Rabbi Rachel Timoner – Shabbat HaGadol 5781
Today is Shabbat HaGadol, the Great Shabbat, the Shabbat before Passover. This is the Shabbat when historically our people would settle in to services because it was the longest sermon of the year, all about how to halakhically prepare your home for Passover. That is not what we’re talking about today. Instead, we’re talking about Light and we’re talking about Shame.
Gadol means big. This a time to become expansive, to move from narrowness to wide open space. From degradation to exaltation. This is the time to grow as big as the freedom that is beckoning us.
Oscar, you talk to us about a fire on the altar, not to go out, to burn forever. The soul as the light of Divinity within. That the fire in us as a people, eternally burning, and will not be snuffed out, across the generations.
Scarlett, you talked to us about how sin and guilt used to be ritual matters, the offerings designed to wipe the slate clean, to expiate transgression and the fear of transgression. Knowing that people are prone to guilt, the sacrificial system was a way to release guilt, to prevent the burden of shame. A way to come toward the fire, that light without and within.
Today you taught us that people have divergent views about what constitutes sin—some will say its sinful to be queer or trans or gendernonconforming. Some say that it is sinful to be homophobic and transphobic. Some say that it’s sinful to have abortion, some that it is sinful to harass, block, and threaten violence against women seeking to make decisions about their own bodies and their own lives.
What can happen in these culture wars, and in the experience of oppression, is that the targeted group can absorb the idea that they are wrong, can internalize a shame that is not their own. This can happen with gender or sexual orientation or disability or race or class or language or accent or immigration status and so much more.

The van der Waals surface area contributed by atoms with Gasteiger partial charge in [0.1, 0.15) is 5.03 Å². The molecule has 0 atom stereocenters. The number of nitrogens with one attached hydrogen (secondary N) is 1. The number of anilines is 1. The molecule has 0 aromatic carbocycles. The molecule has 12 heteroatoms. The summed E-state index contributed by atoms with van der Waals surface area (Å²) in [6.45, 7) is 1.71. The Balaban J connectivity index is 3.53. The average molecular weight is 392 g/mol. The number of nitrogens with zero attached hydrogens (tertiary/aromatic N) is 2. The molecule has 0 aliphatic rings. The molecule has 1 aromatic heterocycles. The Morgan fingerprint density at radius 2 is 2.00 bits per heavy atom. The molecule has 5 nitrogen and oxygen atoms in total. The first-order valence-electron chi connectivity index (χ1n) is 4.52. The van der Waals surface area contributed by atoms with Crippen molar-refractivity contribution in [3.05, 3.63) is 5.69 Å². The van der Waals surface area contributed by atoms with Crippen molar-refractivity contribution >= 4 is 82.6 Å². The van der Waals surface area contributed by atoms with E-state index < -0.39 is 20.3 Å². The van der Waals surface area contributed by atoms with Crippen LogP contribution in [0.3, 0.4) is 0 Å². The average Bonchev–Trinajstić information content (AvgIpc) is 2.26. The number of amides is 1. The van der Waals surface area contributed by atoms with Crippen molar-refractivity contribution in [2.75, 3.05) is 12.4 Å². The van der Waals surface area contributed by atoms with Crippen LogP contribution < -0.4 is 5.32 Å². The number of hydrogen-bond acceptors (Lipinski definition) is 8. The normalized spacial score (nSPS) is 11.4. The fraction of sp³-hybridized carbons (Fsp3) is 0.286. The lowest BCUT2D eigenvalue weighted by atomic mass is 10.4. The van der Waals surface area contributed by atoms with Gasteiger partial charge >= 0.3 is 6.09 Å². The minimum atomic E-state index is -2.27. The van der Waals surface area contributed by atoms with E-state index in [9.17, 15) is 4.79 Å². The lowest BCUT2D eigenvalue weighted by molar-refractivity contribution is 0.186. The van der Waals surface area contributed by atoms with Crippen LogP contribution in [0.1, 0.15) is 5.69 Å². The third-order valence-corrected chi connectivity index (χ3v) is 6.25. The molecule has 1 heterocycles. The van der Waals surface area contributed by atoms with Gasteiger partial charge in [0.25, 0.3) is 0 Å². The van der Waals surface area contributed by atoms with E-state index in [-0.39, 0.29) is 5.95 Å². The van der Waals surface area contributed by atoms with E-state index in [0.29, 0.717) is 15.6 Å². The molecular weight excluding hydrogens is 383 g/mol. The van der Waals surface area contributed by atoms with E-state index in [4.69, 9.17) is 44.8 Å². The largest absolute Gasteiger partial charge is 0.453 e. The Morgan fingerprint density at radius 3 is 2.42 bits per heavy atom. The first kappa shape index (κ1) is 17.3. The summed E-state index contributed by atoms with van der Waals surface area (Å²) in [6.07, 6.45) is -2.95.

We also know that the more powerful group often twists the concept of sin, using the idea of sinfulness as a weapon against the oppressed. When we look now at the Jim Crow South, for example, we can see clearly that it was the white racist segregationists who should have felt ashamed of themselves, but they declared that integration was a sin and that those seeking it were sinners. Many Black people living under those conditions felt that they were somehow unworthy or lesser, felt some shame because of the messages heaped upon them of their inferiority and of the supposed sinfulness of seeking equality. Shame, internalized messages of wrong or unworthiness, threaten to dim our light. That’s why “This Little Light of Mine” was such an important, powerful, even salvific anthem of the Civil Rights Movement.